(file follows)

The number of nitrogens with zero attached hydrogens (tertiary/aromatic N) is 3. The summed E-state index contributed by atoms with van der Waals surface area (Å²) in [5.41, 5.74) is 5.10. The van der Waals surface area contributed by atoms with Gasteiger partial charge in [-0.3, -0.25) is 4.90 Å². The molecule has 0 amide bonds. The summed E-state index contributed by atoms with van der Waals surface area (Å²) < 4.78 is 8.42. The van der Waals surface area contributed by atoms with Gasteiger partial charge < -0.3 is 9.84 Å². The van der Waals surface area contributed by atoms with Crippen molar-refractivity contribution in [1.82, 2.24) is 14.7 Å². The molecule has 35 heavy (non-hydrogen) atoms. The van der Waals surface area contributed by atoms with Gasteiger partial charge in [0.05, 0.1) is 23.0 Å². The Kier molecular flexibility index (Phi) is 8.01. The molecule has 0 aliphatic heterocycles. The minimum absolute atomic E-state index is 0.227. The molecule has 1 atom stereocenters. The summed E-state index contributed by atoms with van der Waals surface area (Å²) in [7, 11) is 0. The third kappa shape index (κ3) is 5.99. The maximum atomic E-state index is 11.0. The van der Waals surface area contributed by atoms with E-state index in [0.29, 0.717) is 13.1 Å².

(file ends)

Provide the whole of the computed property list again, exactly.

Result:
The number of nitrogens with zero attached hydrogens (tertiary/aromatic N) is 3. The summed E-state index contributed by atoms with van der Waals surface area (Å²) in [5.41, 5.74) is 5.10. The van der Waals surface area contributed by atoms with Gasteiger partial charge in [-0.3, -0.25) is 4.90 Å². The molecule has 0 amide bonds. The summed E-state index contributed by atoms with van der Waals surface area (Å²) < 4.78 is 8.42. The van der Waals surface area contributed by atoms with Gasteiger partial charge < -0.3 is 9.84 Å². The van der Waals surface area contributed by atoms with Crippen molar-refractivity contribution in [1.82, 2.24) is 14.7 Å². The molecule has 35 heavy (non-hydrogen) atoms. The van der Waals surface area contributed by atoms with Gasteiger partial charge in [0.05, 0.1) is 23.0 Å². The Kier molecular flexibility index (Phi) is 8.01. The molecule has 0 aliphatic heterocycles. The minimum absolute atomic E-state index is 0.227. The molecule has 1 atom stereocenters. The summed E-state index contributed by atoms with van der Waals surface area (Å²) in [7, 11) is 0. The third kappa shape index (κ3) is 5.99. The maximum atomic E-state index is 11.0. The van der Waals surface area contributed by atoms with E-state index in [0.29, 0.717) is 13.1 Å².